In a new post to his blog Davey Shafik looks at parsing dates with DateTime, the new and improved way to handle dates in PHP (well, not so new but definitely improved).

As part of a recent project, I was tasked with taking timestamps returned by an API and displaying fuzzy dates in the final output (e.g. 3hrs ago, in 2 weeks, tomorrow). The timestamp format in question looks like: 2012-09-01T16:20:01-05:00 This format can be found in PHP as the DATE_ATOM or DateTime::ATOM constants, which contain the date() formatter string: Y-m-dTH:i:sP With this in hand, we can now easily parse the timestamp into a useful object.

Parsing the date into a DateTime object is as easy as giving it the date string and telling it how it’s formatted. Then you can do all sorts of fun things. He shows how to shift the timezone by name, by time increment – simple (like “1 hour”) and more complex (like “1 hour 5 minutes 3 seconds”). You can find out more about the DateTime object in the PHP manual.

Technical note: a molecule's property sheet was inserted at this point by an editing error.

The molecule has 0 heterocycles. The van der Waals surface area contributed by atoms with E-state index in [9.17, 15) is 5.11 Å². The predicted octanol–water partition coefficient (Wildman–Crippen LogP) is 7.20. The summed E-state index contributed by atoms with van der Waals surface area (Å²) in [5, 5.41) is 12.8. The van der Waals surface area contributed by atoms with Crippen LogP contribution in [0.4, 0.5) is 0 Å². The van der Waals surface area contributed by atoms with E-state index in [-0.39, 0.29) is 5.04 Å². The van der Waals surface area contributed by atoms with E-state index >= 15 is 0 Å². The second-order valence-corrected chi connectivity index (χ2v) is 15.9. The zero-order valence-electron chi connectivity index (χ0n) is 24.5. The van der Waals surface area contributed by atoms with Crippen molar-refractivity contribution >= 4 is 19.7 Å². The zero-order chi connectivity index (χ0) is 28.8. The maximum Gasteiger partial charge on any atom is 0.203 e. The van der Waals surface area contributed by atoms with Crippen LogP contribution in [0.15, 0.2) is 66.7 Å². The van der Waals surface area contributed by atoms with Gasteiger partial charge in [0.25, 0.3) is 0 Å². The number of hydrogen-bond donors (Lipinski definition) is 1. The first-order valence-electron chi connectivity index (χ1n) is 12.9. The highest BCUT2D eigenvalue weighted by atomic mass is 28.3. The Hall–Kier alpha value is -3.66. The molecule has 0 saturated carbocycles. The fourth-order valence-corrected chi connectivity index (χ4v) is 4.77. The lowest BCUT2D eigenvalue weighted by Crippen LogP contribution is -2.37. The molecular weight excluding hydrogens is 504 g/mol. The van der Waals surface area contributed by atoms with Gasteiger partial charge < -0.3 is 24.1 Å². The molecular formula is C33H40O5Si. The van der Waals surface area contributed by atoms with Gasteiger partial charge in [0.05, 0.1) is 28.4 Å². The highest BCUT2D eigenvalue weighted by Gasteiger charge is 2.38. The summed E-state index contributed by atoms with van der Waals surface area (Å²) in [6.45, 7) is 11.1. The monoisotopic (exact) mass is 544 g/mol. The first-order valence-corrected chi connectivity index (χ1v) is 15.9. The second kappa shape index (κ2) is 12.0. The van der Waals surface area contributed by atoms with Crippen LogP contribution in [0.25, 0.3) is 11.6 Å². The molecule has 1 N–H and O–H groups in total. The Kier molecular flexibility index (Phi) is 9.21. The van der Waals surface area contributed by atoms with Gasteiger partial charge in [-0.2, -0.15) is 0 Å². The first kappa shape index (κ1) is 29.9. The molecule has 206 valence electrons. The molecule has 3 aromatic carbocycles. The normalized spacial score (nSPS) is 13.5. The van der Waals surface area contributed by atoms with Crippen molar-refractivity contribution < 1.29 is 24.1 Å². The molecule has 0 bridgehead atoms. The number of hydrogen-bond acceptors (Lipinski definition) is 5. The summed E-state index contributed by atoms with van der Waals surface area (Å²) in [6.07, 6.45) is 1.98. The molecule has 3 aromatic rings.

Source: http://www.phpdeveloper.org/news/16882

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Liip Blog: Easily Test PHP 5.4 Beta on OS X with PHP-OSX

Liip Blog: Easily Test PHP 5.4 Beta on OS X with PHP-OSX

Christian Stocker has a quick new post on the Liip blog today about an easy way to test the PHP 5.4 beta on your OS X-based platform with a simple package install and symlink.

Since the first beta of the next major release of PHP was released a few days ago, I thought we could provide packages for people who’d like to test it and see if there software is still running. And make adjustments or report bugs, if it doesn’t. Complaining after the official stable release was made is usually too late, so testing your software against beta releases is very important. For your project and for PHP.

The install involves grabbing their package from the Liip server and calling the “packager.py” executable to make the version swap. You can go back to the pre-installed PHP5 version anytime by updating the symlink back. If you want more information on the package (or to report bugs) you can find the project over in github.